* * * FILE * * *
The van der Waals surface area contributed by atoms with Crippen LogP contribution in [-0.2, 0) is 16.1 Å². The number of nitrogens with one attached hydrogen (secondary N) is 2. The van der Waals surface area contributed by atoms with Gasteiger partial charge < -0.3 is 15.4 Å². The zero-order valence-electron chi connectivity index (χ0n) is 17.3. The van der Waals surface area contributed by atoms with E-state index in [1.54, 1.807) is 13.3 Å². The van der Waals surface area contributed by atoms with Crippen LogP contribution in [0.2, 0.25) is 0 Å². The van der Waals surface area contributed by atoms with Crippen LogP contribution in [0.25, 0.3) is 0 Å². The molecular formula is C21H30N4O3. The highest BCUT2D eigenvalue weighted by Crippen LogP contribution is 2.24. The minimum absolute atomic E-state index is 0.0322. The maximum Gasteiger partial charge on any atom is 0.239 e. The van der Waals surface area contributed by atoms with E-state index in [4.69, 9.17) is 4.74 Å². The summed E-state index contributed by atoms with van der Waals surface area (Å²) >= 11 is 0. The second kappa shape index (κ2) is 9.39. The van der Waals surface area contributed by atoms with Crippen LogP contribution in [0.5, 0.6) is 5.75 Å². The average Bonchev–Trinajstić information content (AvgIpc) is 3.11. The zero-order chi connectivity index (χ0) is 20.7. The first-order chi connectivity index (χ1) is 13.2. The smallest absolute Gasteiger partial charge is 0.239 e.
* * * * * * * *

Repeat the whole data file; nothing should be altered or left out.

The van der Waals surface area contributed by atoms with Crippen LogP contribution in [-0.2, 0) is 16.1 Å². The number of nitrogens with one attached hydrogen (secondary N) is 2. The van der Waals surface area contributed by atoms with Gasteiger partial charge < -0.3 is 15.4 Å². The zero-order valence-electron chi connectivity index (χ0n) is 17.3. The van der Waals surface area contributed by atoms with E-state index in [1.54, 1.807) is 13.3 Å². The van der Waals surface area contributed by atoms with Crippen LogP contribution in [0.2, 0.25) is 0 Å². The van der Waals surface area contributed by atoms with Crippen LogP contribution in [0.25, 0.3) is 0 Å². The molecular formula is C21H30N4O3. The highest BCUT2D eigenvalue weighted by Crippen LogP contribution is 2.24. The minimum absolute atomic E-state index is 0.0322. The maximum Gasteiger partial charge on any atom is 0.239 e. The van der Waals surface area contributed by atoms with E-state index in [4.69, 9.17) is 4.74 Å². The summed E-state index contributed by atoms with van der Waals surface area (Å²) >= 11 is 0. The second kappa shape index (κ2) is 9.39. The van der Waals surface area contributed by atoms with Crippen LogP contribution in [0.5, 0.6) is 5.75 Å². The average Bonchev–Trinajstić information content (AvgIpc) is 3.11. The zero-order chi connectivity index (χ0) is 20.7. The first-order chi connectivity index (χ1) is 13.2. The smallest absolute Gasteiger partial charge is 0.239 e.